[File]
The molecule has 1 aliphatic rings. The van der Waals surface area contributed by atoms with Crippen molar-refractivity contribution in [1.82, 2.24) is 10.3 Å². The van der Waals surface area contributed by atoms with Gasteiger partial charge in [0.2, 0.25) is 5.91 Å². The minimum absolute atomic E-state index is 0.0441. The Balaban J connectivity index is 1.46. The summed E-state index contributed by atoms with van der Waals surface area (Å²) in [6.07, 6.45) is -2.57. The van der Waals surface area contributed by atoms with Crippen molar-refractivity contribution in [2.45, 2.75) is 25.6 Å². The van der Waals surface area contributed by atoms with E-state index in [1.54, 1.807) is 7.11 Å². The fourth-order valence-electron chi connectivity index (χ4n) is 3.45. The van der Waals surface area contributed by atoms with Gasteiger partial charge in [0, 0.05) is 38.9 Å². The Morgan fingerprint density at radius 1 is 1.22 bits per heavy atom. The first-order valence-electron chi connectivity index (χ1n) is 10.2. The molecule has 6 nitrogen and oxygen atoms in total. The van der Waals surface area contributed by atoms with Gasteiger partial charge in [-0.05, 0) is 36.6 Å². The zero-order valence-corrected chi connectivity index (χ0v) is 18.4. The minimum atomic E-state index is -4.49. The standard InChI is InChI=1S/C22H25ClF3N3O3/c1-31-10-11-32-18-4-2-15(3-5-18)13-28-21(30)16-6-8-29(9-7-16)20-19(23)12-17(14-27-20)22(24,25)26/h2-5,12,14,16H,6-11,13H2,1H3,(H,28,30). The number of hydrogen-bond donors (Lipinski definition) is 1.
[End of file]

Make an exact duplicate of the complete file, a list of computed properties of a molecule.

The molecule has 1 aliphatic rings. The van der Waals surface area contributed by atoms with Crippen molar-refractivity contribution in [1.82, 2.24) is 10.3 Å². The van der Waals surface area contributed by atoms with Gasteiger partial charge in [0.2, 0.25) is 5.91 Å². The minimum absolute atomic E-state index is 0.0441. The Balaban J connectivity index is 1.46. The summed E-state index contributed by atoms with van der Waals surface area (Å²) in [6.07, 6.45) is -2.57. The van der Waals surface area contributed by atoms with Crippen molar-refractivity contribution in [2.45, 2.75) is 25.6 Å². The van der Waals surface area contributed by atoms with E-state index in [1.54, 1.807) is 7.11 Å². The fourth-order valence-electron chi connectivity index (χ4n) is 3.45. The van der Waals surface area contributed by atoms with Gasteiger partial charge in [0, 0.05) is 38.9 Å². The Morgan fingerprint density at radius 1 is 1.22 bits per heavy atom. The first-order valence-electron chi connectivity index (χ1n) is 10.2. The molecule has 6 nitrogen and oxygen atoms in total. The van der Waals surface area contributed by atoms with Gasteiger partial charge in [-0.05, 0) is 36.6 Å². The zero-order valence-corrected chi connectivity index (χ0v) is 18.4. The minimum atomic E-state index is -4.49. The standard InChI is InChI=1S/C22H25ClF3N3O3/c1-31-10-11-32-18-4-2-15(3-5-18)13-28-21(30)16-6-8-29(9-7-16)20-19(23)12-17(14-27-20)22(24,25)26/h2-5,12,14,16H,6-11,13H2,1H3,(H,28,30). The number of hydrogen-bond donors (Lipinski definition) is 1.